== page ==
[ATTACH=RIGHT]16416[/ATTACH]This Friday, Google will announce its acquisition of [URL="http://www.slide.com/corp/index.html"]Slide[/URL], for $182 million. Earlier this year, Slide was [URL="http://www.fastcompany.com/mic/2010/industry/most-innovative-web-companies"]named one of the ten most innovative web companies[/URL] by Fast Company. If you've ever thrown a sheep at someone on Facebook, you've used a Slide product. The company, which says it's responsible for 100 SuperPokes a second, 5 million sheep thrown a day, and 100 spells cast per minute in its [URL="http://www.slide.com/corp/products-superpocus.html"]SuperPocus Academy of Magic[/URL], began as a photo-oriented shopping service but has changed its business model [URL="http://www.businessinsider.com/slide-is-onto-its-second-office-fifth-business-model-2010-2"]a whopping five times[/URL], eventually morphing into a social-gaming site.[ATTACH]16415[/ATTACH]The company was founded by [URL="http://www.crunchbase.com/person/max-levchin"]Max …

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[ATTACH=RIGHT]16532[/ATTACH]Yet [URL="http://techcrunch.com/2010/08/09/google-aquires-jambool-social-gold/"]another target of Google's shopping list has been revealed[/URL], this time [URL="http://www.jambool.com/"]Jambool[/URL], the producer of Social Gold, a payment product that allows developers to build a payment system directly into their applications. The purchase price is a rumored $55 million dollars, with an additional sum on earnout. Founded in 2006, San Francisco-based Jambool is the brainchild of [URL="http://www.crunchbase.com/person/vikas-gupta"]Vikas Gupta[/URL], a former Amazon employee whose creations include the Send Good Karma and Hug Me apps. Jambool's Social Gold provides three APIs: Virtual Currency, with which developers can create virtual currencies for transactions and payments in virtual economies; Payments, which handles …

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Intel is known for being…well, Intel. They have been making processors and the like for as long as anyone cares to remember and while they may be the current reigning champ in the desktop PC processors wars, the same cannot be said about the oh-so-popular “gadget” market. Intel is a house built on the foundation of x86 architecture and this has served them well for years, but with the boom of the mobile market (be it iPad, iPhone, etc) Intel’s reliance upon x86 architecture leaves them high and dry. ARM processors dominate the mobile market due in no small part …

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According to the Associated Press article, "[URL="http://news.yahoo.com/s/ap/20100706/ap_on_hi_te/us_tec_technology_consolidation;_ylt=Aue.2rGwfTjg.EXFBurPtDIjtBAF;_ylu=X3oDMTMwZ2I5cjU2BGFzc2V0A2FwLzIwMTAwNzA2L3VzX3RlY190ZWNobm9sb2d5X2NvbnNvbGlkYXRpb24EY3BvcwMxBHBvcwMxBHNlYwN5bl90b3Bfc3RvcnkEc2xrA3RlY2hjdXN0b21lcg--"]Tech customers question industry's takeover spree[/URL]," large technical companies have absorbed smaller tech companies to the detriment of their customers although these tech "sponges" say they're doing it "for their customers." How can there be such a disparity between the reality of customer pain and the public face of the tech companies? But why would a customer complain about their favorite tech company getting soaked up by a larger, better funded company? In a single word: Delivery. Delivery is how efficiently customers are served by a provider. And, it's a major pain point for …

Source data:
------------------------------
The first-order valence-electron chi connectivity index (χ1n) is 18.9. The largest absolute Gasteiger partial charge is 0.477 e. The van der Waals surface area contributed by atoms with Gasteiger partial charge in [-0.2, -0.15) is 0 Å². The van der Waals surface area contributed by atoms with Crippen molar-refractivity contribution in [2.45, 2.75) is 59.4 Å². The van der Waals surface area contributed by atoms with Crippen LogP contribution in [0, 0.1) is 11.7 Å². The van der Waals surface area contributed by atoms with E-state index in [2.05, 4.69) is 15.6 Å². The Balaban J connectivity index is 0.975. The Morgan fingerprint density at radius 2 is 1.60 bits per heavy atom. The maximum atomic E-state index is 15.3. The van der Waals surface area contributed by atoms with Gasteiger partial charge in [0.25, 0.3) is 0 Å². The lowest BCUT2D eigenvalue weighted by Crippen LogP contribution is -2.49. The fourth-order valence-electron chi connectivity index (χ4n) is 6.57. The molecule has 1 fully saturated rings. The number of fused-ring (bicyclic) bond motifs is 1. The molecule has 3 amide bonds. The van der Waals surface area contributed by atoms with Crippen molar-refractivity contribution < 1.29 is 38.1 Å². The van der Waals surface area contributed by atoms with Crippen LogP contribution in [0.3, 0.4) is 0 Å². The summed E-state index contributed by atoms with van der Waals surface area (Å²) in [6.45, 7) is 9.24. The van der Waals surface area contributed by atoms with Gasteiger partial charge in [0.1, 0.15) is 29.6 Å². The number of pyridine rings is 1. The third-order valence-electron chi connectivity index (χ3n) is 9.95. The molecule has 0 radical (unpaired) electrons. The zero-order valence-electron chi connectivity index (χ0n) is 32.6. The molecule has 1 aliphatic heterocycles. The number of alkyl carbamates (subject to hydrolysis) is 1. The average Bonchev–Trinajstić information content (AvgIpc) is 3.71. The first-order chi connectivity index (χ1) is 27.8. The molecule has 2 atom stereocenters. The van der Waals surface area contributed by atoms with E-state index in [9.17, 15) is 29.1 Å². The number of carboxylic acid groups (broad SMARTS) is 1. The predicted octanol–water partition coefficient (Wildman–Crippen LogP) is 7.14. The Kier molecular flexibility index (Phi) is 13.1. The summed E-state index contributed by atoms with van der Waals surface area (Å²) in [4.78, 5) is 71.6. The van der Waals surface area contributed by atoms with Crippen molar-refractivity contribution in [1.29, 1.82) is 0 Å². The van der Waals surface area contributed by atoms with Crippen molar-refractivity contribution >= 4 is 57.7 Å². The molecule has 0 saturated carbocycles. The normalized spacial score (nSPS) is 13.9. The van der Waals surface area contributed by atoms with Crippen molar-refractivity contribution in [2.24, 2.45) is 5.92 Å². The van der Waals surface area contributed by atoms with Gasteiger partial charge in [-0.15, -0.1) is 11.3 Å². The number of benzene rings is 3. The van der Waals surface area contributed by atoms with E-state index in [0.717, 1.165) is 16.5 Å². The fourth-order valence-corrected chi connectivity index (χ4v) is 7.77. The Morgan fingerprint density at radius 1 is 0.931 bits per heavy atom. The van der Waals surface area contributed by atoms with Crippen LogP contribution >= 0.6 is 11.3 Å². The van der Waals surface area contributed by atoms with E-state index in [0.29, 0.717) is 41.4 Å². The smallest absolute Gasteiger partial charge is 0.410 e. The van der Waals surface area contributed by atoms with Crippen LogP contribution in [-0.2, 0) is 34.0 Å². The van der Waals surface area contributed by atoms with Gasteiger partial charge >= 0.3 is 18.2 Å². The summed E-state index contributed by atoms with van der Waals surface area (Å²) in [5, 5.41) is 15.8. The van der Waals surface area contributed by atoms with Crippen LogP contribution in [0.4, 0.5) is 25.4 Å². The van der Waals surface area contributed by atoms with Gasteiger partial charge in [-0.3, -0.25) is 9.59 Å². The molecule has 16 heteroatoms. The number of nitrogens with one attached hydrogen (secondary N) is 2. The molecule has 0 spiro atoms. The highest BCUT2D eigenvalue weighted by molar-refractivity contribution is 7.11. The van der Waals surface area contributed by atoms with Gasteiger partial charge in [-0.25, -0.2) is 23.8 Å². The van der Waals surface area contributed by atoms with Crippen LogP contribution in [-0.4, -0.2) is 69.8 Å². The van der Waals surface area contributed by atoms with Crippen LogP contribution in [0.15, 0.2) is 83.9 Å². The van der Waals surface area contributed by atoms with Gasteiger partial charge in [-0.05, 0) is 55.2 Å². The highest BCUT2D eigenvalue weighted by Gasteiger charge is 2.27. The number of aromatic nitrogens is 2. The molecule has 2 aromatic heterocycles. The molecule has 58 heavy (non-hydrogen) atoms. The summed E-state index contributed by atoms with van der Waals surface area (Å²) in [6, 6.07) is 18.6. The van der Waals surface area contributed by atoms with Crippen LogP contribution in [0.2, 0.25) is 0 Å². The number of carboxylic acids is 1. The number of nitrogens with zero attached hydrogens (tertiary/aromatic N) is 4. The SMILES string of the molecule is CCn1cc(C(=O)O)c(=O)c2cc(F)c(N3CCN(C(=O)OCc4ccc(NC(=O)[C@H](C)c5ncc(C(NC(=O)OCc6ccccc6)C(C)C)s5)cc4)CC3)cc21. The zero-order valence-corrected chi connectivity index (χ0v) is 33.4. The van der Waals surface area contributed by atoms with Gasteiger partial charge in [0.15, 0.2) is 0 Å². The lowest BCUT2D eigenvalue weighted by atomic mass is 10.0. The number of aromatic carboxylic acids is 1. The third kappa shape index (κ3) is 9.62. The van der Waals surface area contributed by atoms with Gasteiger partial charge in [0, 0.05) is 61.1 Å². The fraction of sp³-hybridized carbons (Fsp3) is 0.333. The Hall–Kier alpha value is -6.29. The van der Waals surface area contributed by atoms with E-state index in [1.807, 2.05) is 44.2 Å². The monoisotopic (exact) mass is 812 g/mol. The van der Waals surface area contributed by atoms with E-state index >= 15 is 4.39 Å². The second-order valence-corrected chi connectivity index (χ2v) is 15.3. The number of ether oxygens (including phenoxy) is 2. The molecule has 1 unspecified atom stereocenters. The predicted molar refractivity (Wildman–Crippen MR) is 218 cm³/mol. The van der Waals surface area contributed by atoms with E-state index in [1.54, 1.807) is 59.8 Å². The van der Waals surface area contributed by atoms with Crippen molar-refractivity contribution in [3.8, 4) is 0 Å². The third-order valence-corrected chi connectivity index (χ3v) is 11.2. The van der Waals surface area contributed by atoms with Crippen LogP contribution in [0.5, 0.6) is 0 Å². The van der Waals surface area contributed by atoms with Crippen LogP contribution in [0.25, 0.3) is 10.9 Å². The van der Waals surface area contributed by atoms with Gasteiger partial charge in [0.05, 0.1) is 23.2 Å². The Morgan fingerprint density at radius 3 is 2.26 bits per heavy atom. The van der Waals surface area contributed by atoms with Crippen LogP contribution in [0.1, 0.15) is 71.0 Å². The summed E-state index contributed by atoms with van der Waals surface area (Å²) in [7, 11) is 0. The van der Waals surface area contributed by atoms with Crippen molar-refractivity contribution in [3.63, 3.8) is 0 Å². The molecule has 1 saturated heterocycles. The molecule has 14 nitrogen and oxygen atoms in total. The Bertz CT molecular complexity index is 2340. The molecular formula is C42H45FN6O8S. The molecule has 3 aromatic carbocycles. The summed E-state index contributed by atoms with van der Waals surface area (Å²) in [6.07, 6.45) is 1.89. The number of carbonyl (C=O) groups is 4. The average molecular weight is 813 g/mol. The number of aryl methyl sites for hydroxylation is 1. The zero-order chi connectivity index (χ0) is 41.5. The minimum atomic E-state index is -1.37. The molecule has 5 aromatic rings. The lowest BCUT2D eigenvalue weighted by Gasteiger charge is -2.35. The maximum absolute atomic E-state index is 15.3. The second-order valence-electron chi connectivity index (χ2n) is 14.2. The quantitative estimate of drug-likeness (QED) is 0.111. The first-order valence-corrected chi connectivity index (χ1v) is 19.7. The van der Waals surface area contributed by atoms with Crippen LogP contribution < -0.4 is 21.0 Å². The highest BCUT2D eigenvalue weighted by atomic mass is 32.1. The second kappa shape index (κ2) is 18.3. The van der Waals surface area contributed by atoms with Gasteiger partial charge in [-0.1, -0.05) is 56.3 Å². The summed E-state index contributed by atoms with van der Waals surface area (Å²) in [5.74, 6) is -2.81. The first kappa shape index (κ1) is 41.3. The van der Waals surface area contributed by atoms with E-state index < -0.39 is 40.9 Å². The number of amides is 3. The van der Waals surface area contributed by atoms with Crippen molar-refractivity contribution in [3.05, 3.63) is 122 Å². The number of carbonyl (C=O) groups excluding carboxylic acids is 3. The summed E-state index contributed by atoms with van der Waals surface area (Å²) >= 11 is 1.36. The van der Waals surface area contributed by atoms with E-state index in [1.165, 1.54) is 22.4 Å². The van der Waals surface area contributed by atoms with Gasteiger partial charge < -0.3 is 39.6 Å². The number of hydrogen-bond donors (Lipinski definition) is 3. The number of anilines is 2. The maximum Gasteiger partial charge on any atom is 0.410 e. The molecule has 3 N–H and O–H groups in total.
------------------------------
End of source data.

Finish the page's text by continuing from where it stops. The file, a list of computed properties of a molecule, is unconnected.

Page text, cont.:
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[URL="http://www.intel.com"]Intel[/URL] acquired [URL="http://www.windriver.com"]Wind River[/URL] for $884 million to boost Linux adoption in the Intel Atom market. Obviously Intel sees Wind River's embedded Linux market as new opportunity for its Atom processor family. There's also buzz about multi-core processor offerings from the two in the near future. I see this as a major blow to what we techies have historically referred to as the [I]Wintel[/I] market. Wintel refers to Intel systems running [URL="http://www.microsoft.com"]Microsoft's[/URL] Windows software. We frequently talk about Wintel boxes and Wintel architecture and I'm sure that some of that will continue but now, with this acquisition, we'll soon refer …

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Some are feeling the pinch of the credit crunch and cutting their spending accordingly, others continue to spend, spend, spend. Symantec would appear to fall into the latter category as it has announced a definitive agreement to acquire online messaging and Web security specialist MessageLabs for a purchase price of around $695 million in cash. This breaks down to a couple of payments, one for $154 million in US Dollars and another for around £310 million in UK Pounds Sterling. Not that MessageLabs isn't a good buy. It apparently generated $145 million in revenue during the financial year ending July …

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In the past few weeks, we have seen Microsoft trying to acquire Yahoo! for some $46-odd billion dollars. They failed. So, moving on, they are [URL="http://furrier.org/2008/05/19/silicon-valley-rumor-microsoft-to-buy-yahoo-search-and-then-facebook/"]trying to acquire Facebook now[/URL]. Mark Zuckerberg is standing firm on this one though. They are decisively saying "no" to the acquisition. [URL="http://www.ginside.com/2008/1589/google-to-buy-facebook/"]Facebook is not seeking to be acquired anytime soon[/URL]. With rumors of Microsoft offering anywhere from $15-$20Bn to Facebook. But what kind of complications would this have for Yahoo! or Google? The primary factor is the data available to the search engines. Right now, for the most part, Facebook data is confidential and …

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The End.